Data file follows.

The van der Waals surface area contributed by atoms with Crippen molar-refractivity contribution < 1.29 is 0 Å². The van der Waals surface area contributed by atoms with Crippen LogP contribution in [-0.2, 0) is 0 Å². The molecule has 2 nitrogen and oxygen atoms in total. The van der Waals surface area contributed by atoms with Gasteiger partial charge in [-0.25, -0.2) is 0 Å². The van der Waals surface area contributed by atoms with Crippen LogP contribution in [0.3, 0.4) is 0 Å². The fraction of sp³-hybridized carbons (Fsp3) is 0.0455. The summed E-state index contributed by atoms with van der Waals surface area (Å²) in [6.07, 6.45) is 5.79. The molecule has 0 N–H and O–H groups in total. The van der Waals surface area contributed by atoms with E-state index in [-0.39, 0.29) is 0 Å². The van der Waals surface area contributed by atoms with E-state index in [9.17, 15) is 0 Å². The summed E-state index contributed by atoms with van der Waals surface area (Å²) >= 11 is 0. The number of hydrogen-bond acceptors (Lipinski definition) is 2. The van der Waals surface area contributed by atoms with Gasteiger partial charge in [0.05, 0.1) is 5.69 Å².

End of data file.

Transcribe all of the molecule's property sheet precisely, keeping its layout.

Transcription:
The van der Waals surface area contributed by atoms with Crippen molar-refractivity contribution < 1.29 is 0 Å². The van der Waals surface area contributed by atoms with Crippen LogP contribution in [-0.2, 0) is 0 Å². The molecule has 2 nitrogen and oxygen atoms in total. The van der Waals surface area contributed by atoms with Gasteiger partial charge in [-0.25, -0.2) is 0 Å². The van der Waals surface area contributed by atoms with Crippen LogP contribution in [0.3, 0.4) is 0 Å². The fraction of sp³-hybridized carbons (Fsp3) is 0.0455. The summed E-state index contributed by atoms with van der Waals surface area (Å²) in [6.07, 6.45) is 5.79. The molecule has 0 N–H and O–H groups in total. The van der Waals surface area contributed by atoms with E-state index in [-0.39, 0.29) is 0 Å². The van der Waals surface area contributed by atoms with E-state index in [9.17, 15) is 0 Å². The summed E-state index contributed by atoms with van der Waals surface area (Å²) >= 11 is 0. The number of hydrogen-bond acceptors (Lipinski definition) is 2. The van der Waals surface area contributed by atoms with Gasteiger partial charge in [0.05, 0.1) is 5.69 Å².